So Just How Do I Choose a Telescope?

Thereís no question at all that the sky is a wonderful place Ė there is just so much to see. But unless you know where to look and have at least some understanding of what it is you are looking at, an aspiring astronomer can very quickly lose interest.  So our first important message is that it matters quite a bit just how you get your first experience of the sky.  Some peopleís first real look is just with their eyes or through binoculars, while others might be lucky enough to be able to look through a telescope.  Both experiences can capture (or lose you) as an astronomer forever, depending on a number of things which might seem irrelevant at the time, but which can seriously impact how you enjoy your "first time".  What you are looking at, what you are using to look at it with, and the knowledge level of the person who is helping you (if indeed you have anyone to help you) are all relevant, and contrary to what you might expect, there are some objects which actually look better through binoculars than through a telescope.  The most important thing is to try to share your first experience with someone who at least partly knows the sky, and who can point out things which otherwise you might miss.  From the first moment you glimpse that clear, crisp image of Saturnís rings, or see a close-up of the Moonís craters, or the majestic glow of the Great Orion Nebula, or the cloud bands on Jupiter, you will know whether or not you are destined to be an astronomer.

Astronomy appeals to different people for different reasons.  Some people enjoy "discovering" other worlds with their own eyes, and for others astronomy offers a relaxing escape from the day to day routine of "normal" life.  Itís also a great family activity, allowing parents and children to explore new frontiers together, to learn together.  If you are the sort of person who enjoys teaching others, then there is tremendous scope for this, while at the same time enjoying your hobby.  We are volunteer workers at the George Observatory in south west Houston, travelling there most Saturday nights and using our own telescopes and the telescopes at that facility to show families and visitors from all parts of the world the mysteries of the night sky.  One of the most rewarding parts of these evenings is to see the look of wonder in the eyes of young and old alike as they see for the first time the almost unreal images of Saturn and itís rings, or Jupiter and its moons, looking as if I have placed a colour slide in front of the telescope.  Fathers bring children, and usually end up more entranced than the siblings they have brought.  Mothers bring mothers and grandmothers, and we end up speaking French, Russian, German and lots of other languages.  All languages are the language of astronomy.  If you become really interested, consider joining an astronomy club.  There are amateur astronomy clubs all over the world, and most of them organize regular star parties where you can mix with other enthusiasts and learn from them.

If you live in the United States and are ever near to the Houston area, we would strongly recommend that you make a trip to the Brazos Bend State Park in south west Houston.  There you will find the George Observatory, and every weekend (Saturday nights are best) the Fort Bend Astronomy Club, of which we are members, puts on a star party for the public.  The facility has three large telescopes in domes, and numerous club members like us also turn up with their own telescopes to let the public look at the stars and planets and to answer questions on astronomy.  It's well worth a visit, and if you want more information on the George Observatory, click here.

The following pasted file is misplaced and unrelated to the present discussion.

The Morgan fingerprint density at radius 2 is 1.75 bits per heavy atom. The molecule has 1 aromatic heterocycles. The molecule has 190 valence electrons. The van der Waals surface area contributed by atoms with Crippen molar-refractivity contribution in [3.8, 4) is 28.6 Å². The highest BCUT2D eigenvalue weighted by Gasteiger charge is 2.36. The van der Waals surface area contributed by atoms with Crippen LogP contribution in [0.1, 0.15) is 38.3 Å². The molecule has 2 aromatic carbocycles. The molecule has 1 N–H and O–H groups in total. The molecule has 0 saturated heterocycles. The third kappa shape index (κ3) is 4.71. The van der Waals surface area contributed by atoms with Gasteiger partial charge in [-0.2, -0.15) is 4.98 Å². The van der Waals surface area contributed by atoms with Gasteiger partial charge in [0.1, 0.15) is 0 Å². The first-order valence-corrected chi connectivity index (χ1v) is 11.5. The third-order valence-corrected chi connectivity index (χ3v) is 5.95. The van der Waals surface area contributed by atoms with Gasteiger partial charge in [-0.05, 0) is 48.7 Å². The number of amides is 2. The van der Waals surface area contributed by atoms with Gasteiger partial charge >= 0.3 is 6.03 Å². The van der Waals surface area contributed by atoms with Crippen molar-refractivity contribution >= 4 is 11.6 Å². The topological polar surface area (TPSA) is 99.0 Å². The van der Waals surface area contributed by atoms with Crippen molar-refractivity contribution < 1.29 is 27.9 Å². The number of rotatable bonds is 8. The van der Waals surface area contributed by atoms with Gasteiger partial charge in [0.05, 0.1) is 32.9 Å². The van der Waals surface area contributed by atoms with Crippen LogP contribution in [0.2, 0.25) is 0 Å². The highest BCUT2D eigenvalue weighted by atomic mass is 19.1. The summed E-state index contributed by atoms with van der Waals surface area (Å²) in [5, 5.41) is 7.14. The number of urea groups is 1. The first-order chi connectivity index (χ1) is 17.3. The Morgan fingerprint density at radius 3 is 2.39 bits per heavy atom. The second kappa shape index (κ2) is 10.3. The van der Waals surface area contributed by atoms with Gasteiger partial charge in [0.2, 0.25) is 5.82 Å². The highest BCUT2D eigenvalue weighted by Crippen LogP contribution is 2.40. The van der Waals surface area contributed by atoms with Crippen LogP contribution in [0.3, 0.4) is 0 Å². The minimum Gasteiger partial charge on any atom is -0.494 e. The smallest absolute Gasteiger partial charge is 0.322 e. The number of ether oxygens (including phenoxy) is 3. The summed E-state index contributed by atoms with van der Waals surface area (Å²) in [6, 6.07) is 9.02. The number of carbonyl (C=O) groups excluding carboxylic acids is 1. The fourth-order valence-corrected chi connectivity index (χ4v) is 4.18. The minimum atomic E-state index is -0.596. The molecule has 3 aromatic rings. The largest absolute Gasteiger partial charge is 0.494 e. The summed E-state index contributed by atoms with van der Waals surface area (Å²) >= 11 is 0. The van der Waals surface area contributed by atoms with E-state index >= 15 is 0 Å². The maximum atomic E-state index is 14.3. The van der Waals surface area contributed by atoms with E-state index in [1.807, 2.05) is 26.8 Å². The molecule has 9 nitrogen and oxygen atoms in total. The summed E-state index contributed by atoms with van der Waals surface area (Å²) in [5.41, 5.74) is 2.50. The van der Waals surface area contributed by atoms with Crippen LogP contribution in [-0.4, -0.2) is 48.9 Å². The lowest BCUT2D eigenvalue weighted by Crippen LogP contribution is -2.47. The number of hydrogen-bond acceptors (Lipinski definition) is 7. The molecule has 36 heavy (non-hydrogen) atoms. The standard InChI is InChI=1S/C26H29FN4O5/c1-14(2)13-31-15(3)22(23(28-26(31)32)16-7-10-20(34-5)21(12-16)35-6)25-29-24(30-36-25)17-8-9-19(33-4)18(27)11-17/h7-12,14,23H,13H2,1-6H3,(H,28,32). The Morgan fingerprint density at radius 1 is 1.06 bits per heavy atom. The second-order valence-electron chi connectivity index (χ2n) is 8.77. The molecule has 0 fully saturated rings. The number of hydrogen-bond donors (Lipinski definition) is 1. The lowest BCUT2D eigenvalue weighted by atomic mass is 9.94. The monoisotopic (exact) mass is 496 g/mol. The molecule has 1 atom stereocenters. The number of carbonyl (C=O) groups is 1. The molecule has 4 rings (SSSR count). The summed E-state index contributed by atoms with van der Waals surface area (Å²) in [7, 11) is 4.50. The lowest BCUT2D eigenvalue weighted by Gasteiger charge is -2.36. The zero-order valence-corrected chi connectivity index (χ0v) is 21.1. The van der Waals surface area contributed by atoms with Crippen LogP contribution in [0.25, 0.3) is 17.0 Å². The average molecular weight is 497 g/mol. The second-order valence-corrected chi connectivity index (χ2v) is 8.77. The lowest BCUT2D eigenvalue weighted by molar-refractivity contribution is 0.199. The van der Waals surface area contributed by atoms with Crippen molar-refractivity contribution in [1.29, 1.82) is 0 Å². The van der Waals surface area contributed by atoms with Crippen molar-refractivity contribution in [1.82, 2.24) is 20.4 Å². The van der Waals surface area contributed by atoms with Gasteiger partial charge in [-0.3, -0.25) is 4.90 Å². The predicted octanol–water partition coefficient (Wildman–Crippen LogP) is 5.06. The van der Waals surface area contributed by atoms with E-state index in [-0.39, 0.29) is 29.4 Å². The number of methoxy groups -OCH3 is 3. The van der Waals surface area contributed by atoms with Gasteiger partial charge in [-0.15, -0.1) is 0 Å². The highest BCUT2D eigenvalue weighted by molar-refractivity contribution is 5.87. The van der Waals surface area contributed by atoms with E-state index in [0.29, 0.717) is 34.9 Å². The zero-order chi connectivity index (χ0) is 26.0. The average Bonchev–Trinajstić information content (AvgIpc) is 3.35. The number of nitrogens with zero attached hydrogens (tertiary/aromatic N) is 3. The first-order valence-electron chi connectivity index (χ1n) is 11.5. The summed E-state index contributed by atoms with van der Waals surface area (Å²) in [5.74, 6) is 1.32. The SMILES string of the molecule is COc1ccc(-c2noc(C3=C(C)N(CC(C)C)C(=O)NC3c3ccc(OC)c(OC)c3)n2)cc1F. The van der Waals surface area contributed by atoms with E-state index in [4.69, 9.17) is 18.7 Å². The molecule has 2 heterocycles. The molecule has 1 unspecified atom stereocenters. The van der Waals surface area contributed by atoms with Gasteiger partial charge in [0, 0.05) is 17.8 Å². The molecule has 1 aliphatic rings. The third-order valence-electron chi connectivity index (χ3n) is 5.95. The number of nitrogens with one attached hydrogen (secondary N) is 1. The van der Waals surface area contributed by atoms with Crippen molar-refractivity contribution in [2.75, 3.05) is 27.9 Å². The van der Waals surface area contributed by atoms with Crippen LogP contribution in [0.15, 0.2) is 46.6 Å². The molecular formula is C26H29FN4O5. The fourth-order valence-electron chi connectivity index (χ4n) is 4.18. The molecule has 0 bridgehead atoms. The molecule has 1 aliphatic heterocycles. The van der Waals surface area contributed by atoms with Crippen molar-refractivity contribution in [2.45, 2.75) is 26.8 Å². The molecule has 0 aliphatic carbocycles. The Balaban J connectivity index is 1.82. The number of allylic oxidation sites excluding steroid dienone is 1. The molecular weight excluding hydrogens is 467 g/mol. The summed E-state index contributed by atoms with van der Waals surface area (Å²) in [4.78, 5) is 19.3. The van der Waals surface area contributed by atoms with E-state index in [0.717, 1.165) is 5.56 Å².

So you've thought about it and have decided that you definitely want to buy a telescope.  Where do you start?

How To Choose the Right Telescope - Overview

Like choosing a house, a car or a wife/husband, buying a first telescope is a highly subjective decision.  There is no "best" telescope for everyone.  The one that's right for you will depend on your lifestyle, where you plan to use it, where you are able to store it, and also on what you wish to do with it in your astronomy.  Let's look at some of the most important considerations that might influence your choice of a scope.


Forget about "power." It's diameter that counts.
You will see many telescope advertisements which brag about the magnifying power. Ignore them! A telescope's most important feature is not its magnifying power, but rather its ability to gather light and to display the image in a sharp, easy to see manner.  Light gathering power is determined by the diameter (aperture) of the main lens or mirror.  The more light gathered, the better you will be able to see the objects when they are magnified.  Telescopes advertised on the basis of high magnification ("450x!") are virtually always of inferior quality.  In all telescopes, power is adjusted by changing eyepieces, lower powers providing brighter, sharper images.  So you can boost the power as high as you like on any telescope, but all this does is make the image larger.  If the optical system quality is poor - as it will be in a cheapo telescope - then you will have a poor quality, fuzzy image to start with, and magnifying it will only make it more and more fuzzy.  So remember, the sharpness and clarity of an image is usually most dependent on the quality of the optical system.  The worse the alignment and quality of the various lenses and mirrors, the worse the image will be.

How big a scope do you need?